Gongol.com Archives: 2018 Weekly Archives

Brian Gongol


June 23, 2018

Broadcasting Radio show notes - Brian Gongol Show on WHO Radio - June 23, 2018

Live on WHO Radio from 2:00 to 4:00 Central


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June 22, 2018

Iowa Train derailment in northwest Iowa spills crude oil into flooded river

Business and Finance EU imposes counter-tariffs on American goods

Steel, clothing, makeup, bourbon, and more. What genius put it in the President's head that import taxes are a good idea at just the moment when the Baby Boomers (the largest generation) are moving en masse into their fixed-income retirement years? The President wants to slap 20% tariffs on European cars now, apparently ignorant of the fact that BMW and Mercedes build cars in the United States.

The United States of America George Will memorializes Charles Krauthammer

News Colorized photo of a young Auschwitz prisoner

Stripping these photos of their colorlessness takes away the psychological distance that can allow us to let down our guard against present-day evil. Colorizing history isn't always a good idea, but sometimes it has merit.

Health Brett Favre wants no more youth tackle football

Iowa Huge ranges in college attainment levels just miles apart

Iowa has some counties where about 60% of adults have at least an associate's degree. Not far away -- and sometimes immediately adjacent -- are counties where the rates are in the 20% range. The gap is most substantial for the most rural counties, and that could make it hard to hit a statewide goal of getting 70% of adults through some kind of post-secondary training or education by 2025. A four-year degree isn't for everyone, but the vast majority of people will need some kind of post-secondary education if they want a reasonable level of material economic comfort.

News Charles Krauthammer passes away

He wasn't always right (who is?), but when he was right, he was quite usually spot-on.



June 21, 2018

News The shame of a family-separation policy lingers well after its suspension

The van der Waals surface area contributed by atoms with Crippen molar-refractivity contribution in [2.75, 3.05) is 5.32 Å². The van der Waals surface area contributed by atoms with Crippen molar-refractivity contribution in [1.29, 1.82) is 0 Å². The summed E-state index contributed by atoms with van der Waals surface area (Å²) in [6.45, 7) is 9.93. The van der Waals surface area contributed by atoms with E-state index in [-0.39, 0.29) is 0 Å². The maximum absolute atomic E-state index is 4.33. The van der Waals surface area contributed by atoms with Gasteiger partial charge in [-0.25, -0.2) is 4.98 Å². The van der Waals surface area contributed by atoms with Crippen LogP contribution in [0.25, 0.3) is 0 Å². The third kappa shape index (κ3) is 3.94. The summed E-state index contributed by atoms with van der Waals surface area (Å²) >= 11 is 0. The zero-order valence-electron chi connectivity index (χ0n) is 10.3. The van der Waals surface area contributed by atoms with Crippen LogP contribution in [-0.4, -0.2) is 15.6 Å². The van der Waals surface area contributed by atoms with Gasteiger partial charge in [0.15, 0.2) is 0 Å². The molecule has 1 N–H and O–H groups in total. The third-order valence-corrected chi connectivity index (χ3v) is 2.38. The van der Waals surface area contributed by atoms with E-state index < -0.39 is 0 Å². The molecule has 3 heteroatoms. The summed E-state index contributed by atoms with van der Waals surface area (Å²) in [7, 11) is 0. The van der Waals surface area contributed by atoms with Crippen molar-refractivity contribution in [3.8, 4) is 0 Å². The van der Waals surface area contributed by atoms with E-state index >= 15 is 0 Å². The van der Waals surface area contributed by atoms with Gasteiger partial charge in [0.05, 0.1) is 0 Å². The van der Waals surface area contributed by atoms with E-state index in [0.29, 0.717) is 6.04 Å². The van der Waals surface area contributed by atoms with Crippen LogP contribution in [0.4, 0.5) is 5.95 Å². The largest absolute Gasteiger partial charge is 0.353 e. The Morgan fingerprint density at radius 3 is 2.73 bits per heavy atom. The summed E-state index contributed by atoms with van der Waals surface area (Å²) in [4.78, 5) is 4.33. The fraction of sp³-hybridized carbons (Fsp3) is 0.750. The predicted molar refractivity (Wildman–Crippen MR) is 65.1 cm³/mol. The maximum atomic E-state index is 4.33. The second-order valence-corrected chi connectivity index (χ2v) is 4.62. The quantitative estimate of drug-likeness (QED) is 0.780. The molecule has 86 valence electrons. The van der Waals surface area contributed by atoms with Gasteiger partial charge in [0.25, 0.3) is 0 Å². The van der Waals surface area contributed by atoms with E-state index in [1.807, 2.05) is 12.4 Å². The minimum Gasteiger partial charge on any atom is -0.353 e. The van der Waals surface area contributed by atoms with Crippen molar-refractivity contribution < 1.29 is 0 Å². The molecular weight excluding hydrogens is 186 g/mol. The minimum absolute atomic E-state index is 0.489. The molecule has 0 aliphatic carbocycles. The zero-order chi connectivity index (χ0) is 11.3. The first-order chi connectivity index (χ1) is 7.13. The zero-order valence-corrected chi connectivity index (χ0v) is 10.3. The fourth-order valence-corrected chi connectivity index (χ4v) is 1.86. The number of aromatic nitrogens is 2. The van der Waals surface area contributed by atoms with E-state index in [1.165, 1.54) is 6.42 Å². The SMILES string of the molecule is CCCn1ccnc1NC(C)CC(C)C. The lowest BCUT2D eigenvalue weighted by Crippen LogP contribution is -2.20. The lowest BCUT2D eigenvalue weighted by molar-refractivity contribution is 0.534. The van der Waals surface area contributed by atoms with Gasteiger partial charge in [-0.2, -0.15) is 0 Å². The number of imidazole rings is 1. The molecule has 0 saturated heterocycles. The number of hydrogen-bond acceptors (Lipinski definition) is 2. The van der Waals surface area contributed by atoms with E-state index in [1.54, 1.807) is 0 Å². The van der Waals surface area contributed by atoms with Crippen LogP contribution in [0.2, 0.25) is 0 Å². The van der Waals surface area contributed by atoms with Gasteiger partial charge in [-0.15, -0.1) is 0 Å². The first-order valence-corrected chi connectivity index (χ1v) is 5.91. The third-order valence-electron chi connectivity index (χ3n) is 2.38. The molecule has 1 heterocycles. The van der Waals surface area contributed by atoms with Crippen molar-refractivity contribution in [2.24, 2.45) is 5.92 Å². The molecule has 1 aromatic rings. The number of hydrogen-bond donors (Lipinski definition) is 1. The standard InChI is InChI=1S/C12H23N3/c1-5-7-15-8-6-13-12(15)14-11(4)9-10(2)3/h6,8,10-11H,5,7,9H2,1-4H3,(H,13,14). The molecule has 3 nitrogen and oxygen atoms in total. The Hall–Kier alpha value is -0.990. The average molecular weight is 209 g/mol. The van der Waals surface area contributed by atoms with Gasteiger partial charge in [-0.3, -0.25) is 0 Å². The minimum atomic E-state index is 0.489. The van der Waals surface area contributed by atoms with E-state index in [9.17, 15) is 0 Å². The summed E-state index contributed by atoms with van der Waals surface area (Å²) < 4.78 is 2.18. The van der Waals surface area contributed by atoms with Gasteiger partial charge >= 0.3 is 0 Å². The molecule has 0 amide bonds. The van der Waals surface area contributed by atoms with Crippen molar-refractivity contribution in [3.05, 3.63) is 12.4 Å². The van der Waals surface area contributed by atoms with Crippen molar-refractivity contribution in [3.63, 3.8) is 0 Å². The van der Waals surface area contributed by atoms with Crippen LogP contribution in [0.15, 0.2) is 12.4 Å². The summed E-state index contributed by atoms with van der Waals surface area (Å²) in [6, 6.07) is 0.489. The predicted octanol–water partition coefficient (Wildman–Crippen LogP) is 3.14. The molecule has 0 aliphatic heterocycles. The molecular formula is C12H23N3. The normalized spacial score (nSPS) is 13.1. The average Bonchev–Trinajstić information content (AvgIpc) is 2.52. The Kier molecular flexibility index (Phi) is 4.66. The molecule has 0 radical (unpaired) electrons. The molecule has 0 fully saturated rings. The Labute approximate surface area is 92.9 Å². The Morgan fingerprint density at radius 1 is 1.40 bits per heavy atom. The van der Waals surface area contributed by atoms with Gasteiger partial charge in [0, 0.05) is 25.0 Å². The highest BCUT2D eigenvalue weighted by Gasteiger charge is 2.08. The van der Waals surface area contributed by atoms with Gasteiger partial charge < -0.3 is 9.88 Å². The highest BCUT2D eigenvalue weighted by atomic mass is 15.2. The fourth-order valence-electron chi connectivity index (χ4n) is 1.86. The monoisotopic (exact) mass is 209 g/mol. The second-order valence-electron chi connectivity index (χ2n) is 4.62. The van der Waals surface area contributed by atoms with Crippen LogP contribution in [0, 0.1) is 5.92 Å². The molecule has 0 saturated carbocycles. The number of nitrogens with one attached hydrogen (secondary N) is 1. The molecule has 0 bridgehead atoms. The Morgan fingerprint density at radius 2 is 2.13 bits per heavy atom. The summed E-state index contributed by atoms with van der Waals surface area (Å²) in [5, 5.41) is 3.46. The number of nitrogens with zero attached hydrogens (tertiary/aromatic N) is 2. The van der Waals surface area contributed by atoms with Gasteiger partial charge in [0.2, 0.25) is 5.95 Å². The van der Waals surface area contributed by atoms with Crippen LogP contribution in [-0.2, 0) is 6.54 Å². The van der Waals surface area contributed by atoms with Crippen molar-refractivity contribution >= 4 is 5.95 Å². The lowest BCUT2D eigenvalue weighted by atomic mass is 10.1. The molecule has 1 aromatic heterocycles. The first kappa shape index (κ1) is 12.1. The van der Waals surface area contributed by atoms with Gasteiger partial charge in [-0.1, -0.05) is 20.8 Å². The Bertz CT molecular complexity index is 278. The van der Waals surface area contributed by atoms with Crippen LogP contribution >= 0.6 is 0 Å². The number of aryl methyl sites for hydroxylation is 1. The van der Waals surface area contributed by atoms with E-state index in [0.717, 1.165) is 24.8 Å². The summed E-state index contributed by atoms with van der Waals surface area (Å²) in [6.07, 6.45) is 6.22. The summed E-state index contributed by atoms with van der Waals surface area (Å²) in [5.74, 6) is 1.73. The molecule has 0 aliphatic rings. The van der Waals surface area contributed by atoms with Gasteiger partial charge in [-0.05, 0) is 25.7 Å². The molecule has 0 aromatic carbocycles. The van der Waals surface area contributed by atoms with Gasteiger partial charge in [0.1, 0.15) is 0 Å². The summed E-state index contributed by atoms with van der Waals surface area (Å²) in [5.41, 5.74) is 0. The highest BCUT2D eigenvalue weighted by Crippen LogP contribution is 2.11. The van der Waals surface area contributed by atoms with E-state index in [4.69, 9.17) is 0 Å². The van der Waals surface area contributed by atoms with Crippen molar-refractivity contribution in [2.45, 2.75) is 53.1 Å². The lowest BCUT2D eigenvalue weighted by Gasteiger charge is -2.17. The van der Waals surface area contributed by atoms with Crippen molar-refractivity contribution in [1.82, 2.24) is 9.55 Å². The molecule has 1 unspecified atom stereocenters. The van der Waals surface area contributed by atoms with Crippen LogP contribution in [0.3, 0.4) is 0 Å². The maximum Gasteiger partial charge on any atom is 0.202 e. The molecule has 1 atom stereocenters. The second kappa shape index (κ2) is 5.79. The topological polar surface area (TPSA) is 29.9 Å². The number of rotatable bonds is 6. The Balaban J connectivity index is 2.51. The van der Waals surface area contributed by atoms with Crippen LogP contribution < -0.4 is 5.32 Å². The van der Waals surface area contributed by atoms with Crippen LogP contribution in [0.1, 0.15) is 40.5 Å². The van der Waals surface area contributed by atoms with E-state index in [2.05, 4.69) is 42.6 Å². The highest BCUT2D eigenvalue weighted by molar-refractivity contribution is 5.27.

The Economist: "The history of America's moral corrections suggests that what they lack in spontaneity they make up for with momentum."

Computers and the Internet SCOTUS opens door for states to collect Internet sales taxes

Science and Technology Brains in petri dishes

Scientists at UCSD are making Neanderthal mini-brains (organiods) out of stem cells and recovered Neanderthal DNA. The list of questions it raises is long. The research is aimed at studying the features of our brains that make us social animals, but these are proto-brains, after all. It's argued that the organoid brains can't think and have no sensory inputs, but studies (including some driven by biotechnologies like CRISPR) are pushing on the boundaries of what needs strict ethical scrutiny.

Agriculture "Two of the top three export destinations for U.S. pork have added a tariff in retaliation of United States tariffs"

Trade warring is very real

The United States of America "He resumed the plough with industry"

Having won the war with violence, the newly independent Americans secured the peace with their productivity



June 20, 2018

News Handing over the keys to the GOP

Absent a change like fusion voting or ranked-preference ballots, a two-party system is basically inevitable under America's first-past-the-post electoral system. So while it may be a respectable choice for people to resign from their parties in protest, whoever remains tends to get control of the infrastructure that's generally necessary to win elections. It's time for people who have historically been aligned with the Republican Party to think hard (and speak up) about what the party should stand for. The utter vacuity of the man in the Oval Office and the shapelessness of whatever Trumpism is conspire to make it insufficient to be just "Never Trump" or "Anti-Trump". Necessary, maybe. But insufficient. He is a void, so what follows must not also be a void.